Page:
THE government’s not living up to its repeated pledges to make city roads friendly to pedestrians and bicyclists is worrying. About 60 government agencies and non-governmental organisations observed World Car Free Day on Tuesday, with the theme of ‘Back to walking and cycling for liveable cities’, when they emphasised the need for roads friendly to pedestrians and bicyclists. Fewer cars on city roads could help to reduce traffic congestion while roads friendly to pedestrians and bicyclists could help to improve the environment and help people to remain healthy. Moreover, a few hundred pedestrians are estimated to be killed in road accidents as roads in most cities are not pedestrian-friendly. What is worrying is that while the government acknowledges the benefits of fewer vehicles on roads and of environmentally-friendly transports on public health and the environment, it has never taken initiatives in this direction. As roads in all major cities are increasingly becoming congested, people willing to walk or cycle to work find it difficult to do so because of little road space allocated for pedestrians and bicyclists.
The Dhaka Transport Coordination Authority says that the debilitating level of traffic congestion in Dhaka is largely caused by an excessive number of cars, which cover less than 10 per cent of the trips but use more road space than other modes of transport. A World Bank study, published in 2014, shows only 5 per cent of trips that take place in Dhaka were made by privately owned cars, which used roughly 80 per cent of the road space. The most telling point that the study made was that about 58 per cent of the total trips were made by walking, bicycling, or rickshaw ride, but these modes of transport barely get allocation of road space. Road space is believed to be more dominated by cars now, resulting in the reduction in traffic speed, as a 2017 World Bank study shows, in Dhaka to seven kilometres an hour. About 80 per cent of the daily trips in Dhaka now occur within five kilometres and more than 40 per cent trips occur within two kilometres, which are suitable distances for bicycling and walking.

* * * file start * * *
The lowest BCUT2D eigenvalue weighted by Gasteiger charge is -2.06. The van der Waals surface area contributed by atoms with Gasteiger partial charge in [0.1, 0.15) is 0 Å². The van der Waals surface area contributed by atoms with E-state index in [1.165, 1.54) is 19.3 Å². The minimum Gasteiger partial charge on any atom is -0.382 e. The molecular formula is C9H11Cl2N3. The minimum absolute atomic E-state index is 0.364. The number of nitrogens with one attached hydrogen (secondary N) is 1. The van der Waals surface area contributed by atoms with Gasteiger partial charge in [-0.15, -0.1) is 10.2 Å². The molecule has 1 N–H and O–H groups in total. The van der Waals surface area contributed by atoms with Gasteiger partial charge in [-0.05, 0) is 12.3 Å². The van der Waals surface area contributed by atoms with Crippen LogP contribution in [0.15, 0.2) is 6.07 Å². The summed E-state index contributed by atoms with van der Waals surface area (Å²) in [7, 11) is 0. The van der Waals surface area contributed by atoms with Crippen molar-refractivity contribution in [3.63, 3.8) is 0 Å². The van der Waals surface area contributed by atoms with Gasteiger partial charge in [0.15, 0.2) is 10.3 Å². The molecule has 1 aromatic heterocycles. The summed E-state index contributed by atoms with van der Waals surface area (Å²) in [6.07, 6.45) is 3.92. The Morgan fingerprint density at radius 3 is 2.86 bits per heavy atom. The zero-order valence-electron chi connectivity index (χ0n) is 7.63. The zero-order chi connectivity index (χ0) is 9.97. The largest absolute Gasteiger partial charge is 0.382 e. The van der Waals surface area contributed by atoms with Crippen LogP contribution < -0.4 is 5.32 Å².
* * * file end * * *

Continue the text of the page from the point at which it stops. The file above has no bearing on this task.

An improvement in Dhaka’s air during the general holiday amply proves the impact of fewer vehicles on roads. The government and its agencies concerned must, therefore, consider the health and environmental benefits of fewer cars on roads and take effective initiatives to make city roads friendly to pedestrians and bicyclists. The government must also work on improving the public transport system so that people do not need to use cars for short trips.
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